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CEDAR FALLS -- Spirits of all types were in the air and on the big screen of the Great Hall of the Gallagher Bluedorn Performing Arts Center last Saturday, as the wcfsymphony, led by its Music Director Jason Weinberger, performed “Tim Burton’s The Nightmare Before Christmas,“ an animated film for which the orchestra provided live musical collaboration.

This work is one of the many products of an entity called Disney Concerts, itself the business arm of Disney Music Group — in turn the music division of the Walt Disney Co. As you may expect, this is one of many in a series of organized productions, deftly packaged for commercial use by a large variety of artistic entitities around the globe. The vast scope of these enterprises is truly stunning, as well as is the organization of the production — just pay for it, get the materials, plug it in and go. This particular film production is cleverly designed to draw in audiences for two holidays —Halloween and Christmas. We only missed the Thanksgiving turkey.

Welcome to multi-media on stage in the 21st century.

The orchestra collaborated with a film from 1993 directed by Tim Burton, a film director and artist noted for his dark horror and fantasy films, who wrote the original story. In brief, it tells the tale of Halloween Town, a fantasy location, and its Pumpkin King, Jack Skeleton, who discovers Christmas and attempts to abduct Santa and take over the holiday. The denizens of Halloween Town are ultimately unsuccessful, and both holidays end up coexisting happily ever after. The film is quite popular, and apparently has attained cult status.

The animation is absolutely riveting — a creative wonder. The film score is by Danny Elfman, a former singer and actor, now best known for his top-rated television and film scoring. I’d call the music contemporary, but accessible to a mass audience, and it too is wonderfully inventive. The normal orchestral forces were augmented — including two keyboards, two saxophones, two harps and an accordion. Who could ask for more?

As the film went by on the screen above the orchestra, conductor Weinberger was aided by a small screen attached to his music stand, featuring a light flash at each downbeat to aid precision with the film. In fact, precision was generally excellent, as was balance between orchestra and sound from the film (spoken text, vocal music, etc.), with the film sound only occasionally somewhat submerged by the orchestra.

Orchestra members tell me that the score was exceedingly tiring to play, not only for its difficulty but due to the necessity for non-stop attention —no breaks in the action! (There was an intermission, for the relief of all — the work required intense involvement by the audience as well.)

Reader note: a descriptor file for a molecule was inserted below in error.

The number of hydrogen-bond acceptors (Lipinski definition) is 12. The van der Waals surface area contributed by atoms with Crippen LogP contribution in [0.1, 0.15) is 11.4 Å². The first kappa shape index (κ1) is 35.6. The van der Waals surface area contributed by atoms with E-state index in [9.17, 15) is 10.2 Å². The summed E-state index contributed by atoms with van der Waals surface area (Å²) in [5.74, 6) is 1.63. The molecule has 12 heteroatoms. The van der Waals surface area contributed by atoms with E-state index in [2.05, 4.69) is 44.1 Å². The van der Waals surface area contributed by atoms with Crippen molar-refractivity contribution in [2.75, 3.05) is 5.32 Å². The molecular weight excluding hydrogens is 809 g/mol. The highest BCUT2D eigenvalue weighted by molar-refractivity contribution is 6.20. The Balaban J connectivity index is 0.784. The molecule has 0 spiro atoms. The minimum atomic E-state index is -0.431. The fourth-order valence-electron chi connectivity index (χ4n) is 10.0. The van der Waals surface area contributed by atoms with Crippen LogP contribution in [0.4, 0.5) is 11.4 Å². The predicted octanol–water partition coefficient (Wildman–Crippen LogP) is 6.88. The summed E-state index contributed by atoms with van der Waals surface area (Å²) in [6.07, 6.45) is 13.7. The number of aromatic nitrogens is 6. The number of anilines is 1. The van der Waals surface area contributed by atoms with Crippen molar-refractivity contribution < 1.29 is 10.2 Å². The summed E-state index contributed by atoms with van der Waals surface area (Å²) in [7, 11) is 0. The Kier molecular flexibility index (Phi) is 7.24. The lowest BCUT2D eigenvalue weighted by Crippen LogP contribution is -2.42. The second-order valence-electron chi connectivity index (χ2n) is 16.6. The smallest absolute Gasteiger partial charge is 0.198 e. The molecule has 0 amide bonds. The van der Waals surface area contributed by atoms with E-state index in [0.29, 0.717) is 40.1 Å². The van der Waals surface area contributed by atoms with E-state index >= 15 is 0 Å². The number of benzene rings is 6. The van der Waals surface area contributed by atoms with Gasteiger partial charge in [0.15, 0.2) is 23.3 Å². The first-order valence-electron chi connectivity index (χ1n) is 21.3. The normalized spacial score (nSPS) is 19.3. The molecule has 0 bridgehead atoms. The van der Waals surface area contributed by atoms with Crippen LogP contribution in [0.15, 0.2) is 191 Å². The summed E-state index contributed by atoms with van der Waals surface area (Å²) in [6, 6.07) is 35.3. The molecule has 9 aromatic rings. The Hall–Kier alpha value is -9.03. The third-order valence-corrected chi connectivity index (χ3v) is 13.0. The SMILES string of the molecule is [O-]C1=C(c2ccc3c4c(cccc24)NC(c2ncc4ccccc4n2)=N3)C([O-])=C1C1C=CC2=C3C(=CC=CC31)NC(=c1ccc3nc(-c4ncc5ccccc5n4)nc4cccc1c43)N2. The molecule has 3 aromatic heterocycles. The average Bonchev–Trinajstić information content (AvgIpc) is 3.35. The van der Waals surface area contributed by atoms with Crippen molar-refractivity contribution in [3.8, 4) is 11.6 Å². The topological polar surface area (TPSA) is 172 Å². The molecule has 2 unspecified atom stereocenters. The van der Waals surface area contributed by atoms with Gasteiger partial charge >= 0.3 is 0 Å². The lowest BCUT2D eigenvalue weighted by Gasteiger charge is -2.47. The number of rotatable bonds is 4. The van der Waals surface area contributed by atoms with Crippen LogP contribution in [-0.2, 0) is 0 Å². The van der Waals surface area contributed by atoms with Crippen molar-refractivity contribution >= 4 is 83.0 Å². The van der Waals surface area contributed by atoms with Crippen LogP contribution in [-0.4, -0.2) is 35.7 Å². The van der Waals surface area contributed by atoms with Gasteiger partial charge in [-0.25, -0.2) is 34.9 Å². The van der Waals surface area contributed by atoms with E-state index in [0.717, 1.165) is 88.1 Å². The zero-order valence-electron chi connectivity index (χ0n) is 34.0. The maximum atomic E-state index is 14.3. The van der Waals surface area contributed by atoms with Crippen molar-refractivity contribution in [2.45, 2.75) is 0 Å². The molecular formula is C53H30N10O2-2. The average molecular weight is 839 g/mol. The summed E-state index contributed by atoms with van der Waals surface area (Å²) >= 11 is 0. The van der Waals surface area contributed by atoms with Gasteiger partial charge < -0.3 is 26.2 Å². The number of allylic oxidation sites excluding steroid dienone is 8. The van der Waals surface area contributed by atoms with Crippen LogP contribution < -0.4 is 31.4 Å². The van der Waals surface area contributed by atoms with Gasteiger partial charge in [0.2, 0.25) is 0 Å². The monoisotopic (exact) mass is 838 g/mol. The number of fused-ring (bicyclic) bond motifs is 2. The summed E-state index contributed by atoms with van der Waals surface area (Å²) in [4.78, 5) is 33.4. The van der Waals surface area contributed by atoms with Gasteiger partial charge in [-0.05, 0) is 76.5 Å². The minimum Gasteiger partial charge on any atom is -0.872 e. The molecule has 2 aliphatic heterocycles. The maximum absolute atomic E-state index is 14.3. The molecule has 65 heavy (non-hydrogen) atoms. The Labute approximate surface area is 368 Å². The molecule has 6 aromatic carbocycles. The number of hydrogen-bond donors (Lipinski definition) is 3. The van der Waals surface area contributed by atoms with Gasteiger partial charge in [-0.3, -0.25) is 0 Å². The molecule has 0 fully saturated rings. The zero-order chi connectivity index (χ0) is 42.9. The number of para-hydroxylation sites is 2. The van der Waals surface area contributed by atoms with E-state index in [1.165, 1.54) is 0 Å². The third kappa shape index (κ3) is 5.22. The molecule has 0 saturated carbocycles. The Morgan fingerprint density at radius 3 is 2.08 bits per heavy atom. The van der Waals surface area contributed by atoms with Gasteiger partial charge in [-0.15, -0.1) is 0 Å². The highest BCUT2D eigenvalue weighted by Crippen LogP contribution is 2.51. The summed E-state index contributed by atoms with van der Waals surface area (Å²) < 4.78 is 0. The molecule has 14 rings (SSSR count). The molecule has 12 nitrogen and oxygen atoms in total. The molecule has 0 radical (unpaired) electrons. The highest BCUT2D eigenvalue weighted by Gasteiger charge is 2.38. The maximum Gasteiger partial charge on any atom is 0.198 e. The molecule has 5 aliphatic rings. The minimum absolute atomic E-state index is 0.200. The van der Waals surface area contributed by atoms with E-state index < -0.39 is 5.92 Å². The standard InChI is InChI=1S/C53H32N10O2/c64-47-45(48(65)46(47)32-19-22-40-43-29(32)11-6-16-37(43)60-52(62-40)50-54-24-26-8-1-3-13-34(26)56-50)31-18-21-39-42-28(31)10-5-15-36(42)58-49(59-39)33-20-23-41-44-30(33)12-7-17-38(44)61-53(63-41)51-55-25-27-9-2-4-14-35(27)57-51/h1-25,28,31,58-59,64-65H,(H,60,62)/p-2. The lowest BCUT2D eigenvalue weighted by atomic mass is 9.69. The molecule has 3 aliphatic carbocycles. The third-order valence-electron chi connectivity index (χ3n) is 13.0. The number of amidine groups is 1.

I found, as usual with multi-media productions, that it was difficult to closely follow visuals, plot and music alike. The plot and text won out, and I’m afraid attention to the score suffered somewhat (full disclosure — I generally like my music "straight, no chaser").

You could say, of course, that audiences have dealt with multi-media stage works for at least 400 years — they call it opera.

But the overall affect was wonderful, and I’m sure made a lasting impression on the many young people in the audience (not to mention their parents). I was left with two majorly positive impressions: First, the understanding of and respect for what’s being put out by this whole new arts industry, to join the existing cultural apparatus to cutting-edge technology and marketing. And secondly, I was reminded by one of my musical colleagues (thank you, Steph) that by attending productions such as these, children (along with their elders) can see visual productions and realize that real people are making the music to their movies, videos and television shows, and that they can make music ,too.

Thanks are due to our sponsors, who made Saturday evening’s concert possible: Dee and Dave Vandeventer, Iowa Public Radio and the McElroy Trust.

The symphony next appears in afternoon and evening concerts of the music of J.S. Bach on Dec. 8 at 4 and 7 p.m. in the Brown Derby Ballroom in downtown Waterloo. If you haven’t heard one of the concerts in this intimate hall, I urge you to do so, as you get a somewhat of a feel for what concert attendance was like in earlier times.

Thomas Tritle holds emeritus status at the School of Music of UNI, and is the former principal horn and program note writer for the Waterloo/Cedar Falls Symphony Orchestra.


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